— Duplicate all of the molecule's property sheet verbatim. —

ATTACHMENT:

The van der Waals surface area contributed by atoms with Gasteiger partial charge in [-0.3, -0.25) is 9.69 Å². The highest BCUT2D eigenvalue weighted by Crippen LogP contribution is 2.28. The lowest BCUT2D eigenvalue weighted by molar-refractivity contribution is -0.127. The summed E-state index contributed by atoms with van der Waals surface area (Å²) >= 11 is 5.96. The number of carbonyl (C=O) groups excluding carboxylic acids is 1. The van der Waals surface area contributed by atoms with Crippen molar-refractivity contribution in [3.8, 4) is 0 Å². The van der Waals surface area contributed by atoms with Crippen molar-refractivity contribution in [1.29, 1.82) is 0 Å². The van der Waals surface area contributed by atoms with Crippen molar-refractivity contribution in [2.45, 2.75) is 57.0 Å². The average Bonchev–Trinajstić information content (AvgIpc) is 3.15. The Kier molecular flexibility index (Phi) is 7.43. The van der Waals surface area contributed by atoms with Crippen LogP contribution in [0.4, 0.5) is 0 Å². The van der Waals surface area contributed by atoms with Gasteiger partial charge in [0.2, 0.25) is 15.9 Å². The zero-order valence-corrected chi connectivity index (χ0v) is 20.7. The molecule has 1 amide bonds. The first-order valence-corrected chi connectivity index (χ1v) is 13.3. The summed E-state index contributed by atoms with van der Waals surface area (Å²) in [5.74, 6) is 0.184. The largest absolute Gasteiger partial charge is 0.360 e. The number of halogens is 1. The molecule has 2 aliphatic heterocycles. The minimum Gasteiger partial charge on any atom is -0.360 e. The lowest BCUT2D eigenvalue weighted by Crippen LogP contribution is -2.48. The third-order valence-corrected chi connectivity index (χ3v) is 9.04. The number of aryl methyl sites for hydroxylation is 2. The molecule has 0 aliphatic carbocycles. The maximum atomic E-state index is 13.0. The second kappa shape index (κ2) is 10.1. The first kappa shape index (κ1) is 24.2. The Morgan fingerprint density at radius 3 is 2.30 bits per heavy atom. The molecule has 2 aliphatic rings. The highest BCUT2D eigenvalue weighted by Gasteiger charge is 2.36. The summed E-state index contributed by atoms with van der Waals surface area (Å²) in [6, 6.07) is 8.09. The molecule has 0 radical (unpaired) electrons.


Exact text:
The van der Waals surface area contributed by atoms with Gasteiger partial charge in [-0.3, -0.25) is 9.69 Å². The highest BCUT2D eigenvalue weighted by Crippen LogP contribution is 2.28. The lowest BCUT2D eigenvalue weighted by molar-refractivity contribution is -0.127. The summed E-state index contributed by atoms with van der Waals surface area (Å²) >= 11 is 5.96. The number of carbonyl (C=O) groups excluding carboxylic acids is 1. The van der Waals surface area contributed by atoms with Crippen molar-refractivity contribution in [3.8, 4) is 0 Å². The van der Waals surface area contributed by atoms with Crippen molar-refractivity contribution in [1.29, 1.82) is 0 Å². The van der Waals surface area contributed by atoms with Crippen molar-refractivity contribution in [2.45, 2.75) is 57.0 Å². The average Bonchev–Trinajstić information content (AvgIpc) is 3.15. The Kier molecular flexibility index (Phi) is 7.43. The van der Waals surface area contributed by atoms with Crippen LogP contribution in [0.4, 0.5) is 0 Å². The van der Waals surface area contributed by atoms with Gasteiger partial charge in [0.2, 0.25) is 15.9 Å². The zero-order valence-corrected chi connectivity index (χ0v) is 20.7. The molecule has 1 amide bonds. The first-order valence-corrected chi connectivity index (χ1v) is 13.3. The summed E-state index contributed by atoms with van der Waals surface area (Å²) in [5.74, 6) is 0.184. The largest absolute Gasteiger partial charge is 0.360 e. The number of halogens is 1. The molecule has 2 aliphatic heterocycles. The minimum Gasteiger partial charge on any atom is -0.360 e. The lowest BCUT2D eigenvalue weighted by Crippen LogP contribution is -2.48. The third-order valence-corrected chi connectivity index (χ3v) is 9.04. The number of aryl methyl sites for hydroxylation is 2. The molecule has 0 aliphatic carbocycles. The maximum atomic E-state index is 13.0. The second kappa shape index (κ2) is 10.1. The first kappa shape index (κ1) is 24.2. The Morgan fingerprint density at radius 3 is 2.30 bits per heavy atom. The molecule has 2 aliphatic rings. The highest BCUT2D eigenvalue weighted by Gasteiger charge is 2.36. The summed E-state index contributed by atoms with van der Waals surface area (Å²) in [6, 6.07) is 8.09. The molecule has 0 radical (unpaired) electrons.